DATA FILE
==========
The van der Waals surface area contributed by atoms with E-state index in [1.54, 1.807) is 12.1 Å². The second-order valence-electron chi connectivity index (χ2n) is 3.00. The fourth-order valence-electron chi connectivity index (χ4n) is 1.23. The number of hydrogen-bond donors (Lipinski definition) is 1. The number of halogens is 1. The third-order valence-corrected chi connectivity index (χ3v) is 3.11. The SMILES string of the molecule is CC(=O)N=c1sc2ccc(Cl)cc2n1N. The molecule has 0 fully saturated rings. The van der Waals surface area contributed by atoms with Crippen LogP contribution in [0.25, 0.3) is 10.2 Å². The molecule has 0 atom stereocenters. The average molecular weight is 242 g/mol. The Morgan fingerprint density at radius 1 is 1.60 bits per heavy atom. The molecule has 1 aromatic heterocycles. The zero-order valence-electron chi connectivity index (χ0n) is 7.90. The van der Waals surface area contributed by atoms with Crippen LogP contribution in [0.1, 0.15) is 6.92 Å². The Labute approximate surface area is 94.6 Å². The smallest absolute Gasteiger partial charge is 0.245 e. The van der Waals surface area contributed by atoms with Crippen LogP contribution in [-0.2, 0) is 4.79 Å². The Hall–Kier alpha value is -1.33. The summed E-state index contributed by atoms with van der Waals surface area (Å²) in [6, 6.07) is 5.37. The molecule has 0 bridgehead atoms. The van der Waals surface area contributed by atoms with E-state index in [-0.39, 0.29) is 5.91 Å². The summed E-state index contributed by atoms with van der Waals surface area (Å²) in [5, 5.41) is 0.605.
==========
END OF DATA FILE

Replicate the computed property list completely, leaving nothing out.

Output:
The van der Waals surface area contributed by atoms with E-state index in [1.54, 1.807) is 12.1 Å². The second-order valence-electron chi connectivity index (χ2n) is 3.00. The fourth-order valence-electron chi connectivity index (χ4n) is 1.23. The number of hydrogen-bond donors (Lipinski definition) is 1. The number of halogens is 1. The third-order valence-corrected chi connectivity index (χ3v) is 3.11. The SMILES string of the molecule is CC(=O)N=c1sc2ccc(Cl)cc2n1N. The molecule has 0 fully saturated rings. The van der Waals surface area contributed by atoms with Crippen LogP contribution in [0.25, 0.3) is 10.2 Å². The molecule has 0 atom stereocenters. The average molecular weight is 242 g/mol. The Morgan fingerprint density at radius 1 is 1.60 bits per heavy atom. The molecule has 1 aromatic heterocycles. The zero-order valence-electron chi connectivity index (χ0n) is 7.90. The van der Waals surface area contributed by atoms with Crippen LogP contribution in [0.1, 0.15) is 6.92 Å². The Labute approximate surface area is 94.6 Å². The smallest absolute Gasteiger partial charge is 0.245 e. The van der Waals surface area contributed by atoms with Crippen LogP contribution in [-0.2, 0) is 4.79 Å². The Hall–Kier alpha value is -1.33. The summed E-state index contributed by atoms with van der Waals surface area (Å²) in [6, 6.07) is 5.37. The molecule has 0 bridgehead atoms. The van der Waals surface area contributed by atoms with E-state index in [-0.39, 0.29) is 5.91 Å². The summed E-state index contributed by atoms with van der Waals surface area (Å²) in [5, 5.41) is 0.605.